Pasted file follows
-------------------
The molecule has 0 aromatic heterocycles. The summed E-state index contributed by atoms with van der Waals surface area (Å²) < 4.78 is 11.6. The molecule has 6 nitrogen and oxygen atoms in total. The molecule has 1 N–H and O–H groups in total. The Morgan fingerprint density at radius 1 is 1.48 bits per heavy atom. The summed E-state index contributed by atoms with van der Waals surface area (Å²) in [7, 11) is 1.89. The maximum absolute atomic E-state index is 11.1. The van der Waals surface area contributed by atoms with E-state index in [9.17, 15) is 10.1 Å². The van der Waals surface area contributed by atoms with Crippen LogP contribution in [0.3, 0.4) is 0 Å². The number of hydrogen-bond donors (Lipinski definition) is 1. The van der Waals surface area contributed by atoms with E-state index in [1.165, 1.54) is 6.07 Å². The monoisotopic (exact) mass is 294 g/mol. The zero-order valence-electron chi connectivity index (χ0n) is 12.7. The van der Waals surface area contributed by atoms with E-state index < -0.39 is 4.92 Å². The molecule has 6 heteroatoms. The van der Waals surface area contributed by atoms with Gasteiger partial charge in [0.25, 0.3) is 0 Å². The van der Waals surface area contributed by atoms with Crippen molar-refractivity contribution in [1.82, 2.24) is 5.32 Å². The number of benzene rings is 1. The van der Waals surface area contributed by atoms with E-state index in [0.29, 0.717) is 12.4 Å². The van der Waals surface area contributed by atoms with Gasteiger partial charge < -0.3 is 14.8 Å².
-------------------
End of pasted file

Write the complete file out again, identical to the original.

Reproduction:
The molecule has 0 aromatic heterocycles. The summed E-state index contributed by atoms with van der Waals surface area (Å²) < 4.78 is 11.6. The molecule has 6 nitrogen and oxygen atoms in total. The molecule has 1 N–H and O–H groups in total. The Morgan fingerprint density at radius 1 is 1.48 bits per heavy atom. The summed E-state index contributed by atoms with van der Waals surface area (Å²) in [7, 11) is 1.89. The maximum absolute atomic E-state index is 11.1. The van der Waals surface area contributed by atoms with E-state index in [9.17, 15) is 10.1 Å². The van der Waals surface area contributed by atoms with Crippen LogP contribution in [0.3, 0.4) is 0 Å². The number of hydrogen-bond donors (Lipinski definition) is 1. The van der Waals surface area contributed by atoms with E-state index in [1.165, 1.54) is 6.07 Å². The monoisotopic (exact) mass is 294 g/mol. The zero-order valence-electron chi connectivity index (χ0n) is 12.7. The van der Waals surface area contributed by atoms with E-state index < -0.39 is 4.92 Å². The molecule has 6 heteroatoms. The van der Waals surface area contributed by atoms with Gasteiger partial charge in [0.25, 0.3) is 0 Å². The van der Waals surface area contributed by atoms with Crippen molar-refractivity contribution in [1.82, 2.24) is 5.32 Å². The number of benzene rings is 1. The van der Waals surface area contributed by atoms with E-state index in [0.29, 0.717) is 12.4 Å². The van der Waals surface area contributed by atoms with Gasteiger partial charge < -0.3 is 14.8 Å².